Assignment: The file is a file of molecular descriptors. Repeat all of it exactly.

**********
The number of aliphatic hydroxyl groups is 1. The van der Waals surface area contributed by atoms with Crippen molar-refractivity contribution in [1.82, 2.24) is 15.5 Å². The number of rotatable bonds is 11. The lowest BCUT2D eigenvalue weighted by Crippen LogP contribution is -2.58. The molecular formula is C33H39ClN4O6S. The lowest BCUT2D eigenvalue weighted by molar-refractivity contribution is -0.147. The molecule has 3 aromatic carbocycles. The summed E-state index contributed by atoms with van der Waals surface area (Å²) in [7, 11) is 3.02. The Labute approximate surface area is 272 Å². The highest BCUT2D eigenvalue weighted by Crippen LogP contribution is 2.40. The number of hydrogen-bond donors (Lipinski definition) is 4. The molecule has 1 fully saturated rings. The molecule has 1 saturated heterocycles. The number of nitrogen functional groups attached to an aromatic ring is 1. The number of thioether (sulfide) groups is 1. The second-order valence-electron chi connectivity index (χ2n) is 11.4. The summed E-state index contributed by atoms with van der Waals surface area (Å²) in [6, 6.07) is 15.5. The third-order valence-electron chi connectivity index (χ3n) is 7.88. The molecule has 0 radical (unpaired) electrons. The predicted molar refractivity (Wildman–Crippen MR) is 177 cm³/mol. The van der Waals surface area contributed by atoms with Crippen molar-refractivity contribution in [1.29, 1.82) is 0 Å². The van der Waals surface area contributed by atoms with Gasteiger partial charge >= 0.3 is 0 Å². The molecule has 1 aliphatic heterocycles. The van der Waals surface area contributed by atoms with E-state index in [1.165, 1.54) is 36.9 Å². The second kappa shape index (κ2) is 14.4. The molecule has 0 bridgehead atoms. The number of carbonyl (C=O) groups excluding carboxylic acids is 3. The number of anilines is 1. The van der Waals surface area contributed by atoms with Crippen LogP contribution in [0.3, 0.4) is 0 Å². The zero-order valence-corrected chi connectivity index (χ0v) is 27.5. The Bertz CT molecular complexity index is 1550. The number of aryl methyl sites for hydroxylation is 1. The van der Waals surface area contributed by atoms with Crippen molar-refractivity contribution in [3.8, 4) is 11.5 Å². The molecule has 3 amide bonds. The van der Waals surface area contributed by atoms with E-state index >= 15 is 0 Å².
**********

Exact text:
The number of aliphatic hydroxyl groups is 1. The van der Waals surface area contributed by atoms with Crippen molar-refractivity contribution in [1.82, 2.24) is 15.5 Å². The number of rotatable bonds is 11. The lowest BCUT2D eigenvalue weighted by Crippen LogP contribution is -2.58. The molecular formula is C33H39ClN4O6S. The lowest BCUT2D eigenvalue weighted by molar-refractivity contribution is -0.147. The molecule has 3 aromatic carbocycles. The summed E-state index contributed by atoms with van der Waals surface area (Å²) in [7, 11) is 3.02. The Labute approximate surface area is 272 Å². The highest BCUT2D eigenvalue weighted by Crippen LogP contribution is 2.40. The number of hydrogen-bond donors (Lipinski definition) is 4. The molecule has 1 fully saturated rings. The molecule has 1 saturated heterocycles. The number of nitrogen functional groups attached to an aromatic ring is 1. The number of thioether (sulfide) groups is 1. The second-order valence-electron chi connectivity index (χ2n) is 11.4. The summed E-state index contributed by atoms with van der Waals surface area (Å²) in [6, 6.07) is 15.5. The third-order valence-electron chi connectivity index (χ3n) is 7.88. The molecule has 0 radical (unpaired) electrons. The predicted molar refractivity (Wildman–Crippen MR) is 177 cm³/mol. The van der Waals surface area contributed by atoms with Crippen molar-refractivity contribution in [1.29, 1.82) is 0 Å². The van der Waals surface area contributed by atoms with Gasteiger partial charge >= 0.3 is 0 Å². The molecule has 1 aliphatic heterocycles. The van der Waals surface area contributed by atoms with E-state index in [1.165, 1.54) is 36.9 Å². The second kappa shape index (κ2) is 14.4. The molecule has 0 bridgehead atoms. The number of carbonyl (C=O) groups excluding carboxylic acids is 3. The number of anilines is 1. The van der Waals surface area contributed by atoms with Crippen LogP contribution in [0.3, 0.4) is 0 Å². The zero-order valence-corrected chi connectivity index (χ0v) is 27.5. The Bertz CT molecular complexity index is 1550. The number of aryl methyl sites for hydroxylation is 1. The van der Waals surface area contributed by atoms with Crippen molar-refractivity contribution in [3.8, 4) is 11.5 Å². The molecule has 3 amide bonds. The van der Waals surface area contributed by atoms with E-state index >= 15 is 0 Å².